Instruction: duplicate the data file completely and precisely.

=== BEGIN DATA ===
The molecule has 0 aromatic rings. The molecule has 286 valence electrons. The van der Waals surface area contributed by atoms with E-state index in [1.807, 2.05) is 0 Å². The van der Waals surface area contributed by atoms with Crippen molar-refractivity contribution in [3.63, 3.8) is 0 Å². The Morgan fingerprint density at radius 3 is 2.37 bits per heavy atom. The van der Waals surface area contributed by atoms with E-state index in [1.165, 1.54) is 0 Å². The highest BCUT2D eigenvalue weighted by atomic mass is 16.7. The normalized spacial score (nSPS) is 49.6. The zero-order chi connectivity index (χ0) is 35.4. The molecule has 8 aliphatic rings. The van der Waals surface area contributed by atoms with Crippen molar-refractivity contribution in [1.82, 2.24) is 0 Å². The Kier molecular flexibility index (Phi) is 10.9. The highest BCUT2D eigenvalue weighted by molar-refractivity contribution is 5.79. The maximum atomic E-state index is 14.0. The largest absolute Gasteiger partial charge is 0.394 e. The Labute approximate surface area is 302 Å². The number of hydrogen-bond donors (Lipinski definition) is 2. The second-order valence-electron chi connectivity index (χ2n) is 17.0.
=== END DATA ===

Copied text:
The molecule has 0 aromatic rings. The molecule has 286 valence electrons. The van der Waals surface area contributed by atoms with E-state index in [1.807, 2.05) is 0 Å². The van der Waals surface area contributed by atoms with Crippen molar-refractivity contribution in [3.63, 3.8) is 0 Å². The Morgan fingerprint density at radius 3 is 2.37 bits per heavy atom. The van der Waals surface area contributed by atoms with E-state index in [1.165, 1.54) is 0 Å². The highest BCUT2D eigenvalue weighted by atomic mass is 16.7. The normalized spacial score (nSPS) is 49.6. The zero-order chi connectivity index (χ0) is 35.4. The molecule has 8 aliphatic rings. The van der Waals surface area contributed by atoms with Crippen molar-refractivity contribution in [1.82, 2.24) is 0 Å². The Kier molecular flexibility index (Phi) is 10.9. The highest BCUT2D eigenvalue weighted by molar-refractivity contribution is 5.79. The maximum atomic E-state index is 14.0. The largest absolute Gasteiger partial charge is 0.394 e. The Labute approximate surface area is 302 Å². The number of hydrogen-bond donors (Lipinski definition) is 2. The second-order valence-electron chi connectivity index (χ2n) is 17.0.